Keep in mind these OcCre products are, unusually, of nearly all wooden construction, including items that you would expect to to be made of metal on the full sized prototype, like the chassis frame. This does result in a very light finished product, so you do not need a powerful motor to run them. A mix of laser cut sheet, ply, and different sizes and types of strip wood are used. The fitting of the laser cut parts relies on a hidden tab and slot construction. There are a limited number of small mazak castings for fittings like trolley gear and lamps and rolls of brass wire to produce items like grab handles from. I ditched most of that wire and got appropriate straight K&S wire to work with and fabricated replacements. The models go together well to provide a fine finished product and are well designed. There is no need to fettle laser cut parts to get them to fit, just the need to cut and bend the strip wood accurately as instructed. Instructions are step by step, pictoral, clear, consice and well laid out. They include templates for parts you will be fabricating from the strip wood. These kits have been on the market for some time and were good products from the get go.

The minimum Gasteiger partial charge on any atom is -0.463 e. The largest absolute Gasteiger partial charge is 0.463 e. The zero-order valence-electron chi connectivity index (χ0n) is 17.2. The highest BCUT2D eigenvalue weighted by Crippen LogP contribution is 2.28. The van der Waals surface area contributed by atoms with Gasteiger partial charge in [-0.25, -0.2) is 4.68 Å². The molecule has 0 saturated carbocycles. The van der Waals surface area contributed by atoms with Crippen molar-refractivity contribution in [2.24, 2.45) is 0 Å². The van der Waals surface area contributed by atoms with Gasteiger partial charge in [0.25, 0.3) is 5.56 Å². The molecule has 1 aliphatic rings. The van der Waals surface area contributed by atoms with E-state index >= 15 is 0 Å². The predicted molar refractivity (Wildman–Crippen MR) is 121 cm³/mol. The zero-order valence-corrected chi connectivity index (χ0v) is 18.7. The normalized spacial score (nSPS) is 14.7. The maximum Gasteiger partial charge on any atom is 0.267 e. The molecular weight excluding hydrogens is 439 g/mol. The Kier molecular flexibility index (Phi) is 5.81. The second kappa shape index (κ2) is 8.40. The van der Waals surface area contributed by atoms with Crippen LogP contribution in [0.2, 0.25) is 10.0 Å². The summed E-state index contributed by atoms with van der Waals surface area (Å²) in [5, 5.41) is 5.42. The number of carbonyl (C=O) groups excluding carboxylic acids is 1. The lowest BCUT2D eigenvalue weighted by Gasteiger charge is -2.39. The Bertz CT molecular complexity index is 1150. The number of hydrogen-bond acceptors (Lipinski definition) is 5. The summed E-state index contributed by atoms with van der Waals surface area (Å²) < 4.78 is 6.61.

Note - with curved body items, single and compound, like the end dashboards, will have to be made up from several sections of bonded, filled and shaped stripwood. Bodywork side "tumble homes" are acheived by bonding the supplied thin lasercut ply sheets to a frame. Decals supplied as printed simply on paper, in colour where required. My method there was to laminate the printed side with a thin clear self adhesive plastic sheet, the reverse with thin double sided tape for the full printed used area. Then I cut them out as required carefully with a scalpel blade. They look surprisingly good
when completed.

Pages from instruction sheet

20210314_164317.jpg